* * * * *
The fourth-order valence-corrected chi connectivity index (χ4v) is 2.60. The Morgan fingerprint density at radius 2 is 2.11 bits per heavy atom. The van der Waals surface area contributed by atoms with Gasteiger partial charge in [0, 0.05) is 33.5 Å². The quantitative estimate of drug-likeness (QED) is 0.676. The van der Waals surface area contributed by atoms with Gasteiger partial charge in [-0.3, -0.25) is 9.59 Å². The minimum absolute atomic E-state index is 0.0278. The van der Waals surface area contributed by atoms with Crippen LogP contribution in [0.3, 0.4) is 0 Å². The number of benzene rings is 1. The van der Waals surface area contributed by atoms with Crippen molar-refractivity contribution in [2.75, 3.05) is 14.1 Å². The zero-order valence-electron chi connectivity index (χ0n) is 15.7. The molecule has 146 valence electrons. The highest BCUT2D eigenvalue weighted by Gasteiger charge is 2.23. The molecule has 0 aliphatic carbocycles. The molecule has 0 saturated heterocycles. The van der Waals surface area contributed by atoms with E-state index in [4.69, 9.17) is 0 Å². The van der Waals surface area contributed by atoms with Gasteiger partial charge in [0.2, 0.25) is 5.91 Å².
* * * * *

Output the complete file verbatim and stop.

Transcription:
The fourth-order valence-corrected chi connectivity index (χ4v) is 2.60. The Morgan fingerprint density at radius 2 is 2.11 bits per heavy atom. The van der Waals surface area contributed by atoms with Gasteiger partial charge in [0, 0.05) is 33.5 Å². The quantitative estimate of drug-likeness (QED) is 0.676. The van der Waals surface area contributed by atoms with Gasteiger partial charge in [-0.3, -0.25) is 9.59 Å². The minimum absolute atomic E-state index is 0.0278. The van der Waals surface area contributed by atoms with Crippen LogP contribution in [0.3, 0.4) is 0 Å². The number of benzene rings is 1. The van der Waals surface area contributed by atoms with Crippen molar-refractivity contribution in [2.75, 3.05) is 14.1 Å². The zero-order valence-electron chi connectivity index (χ0n) is 15.7. The molecule has 146 valence electrons. The highest BCUT2D eigenvalue weighted by Gasteiger charge is 2.23. The molecule has 0 aliphatic carbocycles. The molecule has 0 saturated heterocycles. The van der Waals surface area contributed by atoms with E-state index in [4.69, 9.17) is 0 Å². The van der Waals surface area contributed by atoms with Gasteiger partial charge in [0.2, 0.25) is 5.91 Å².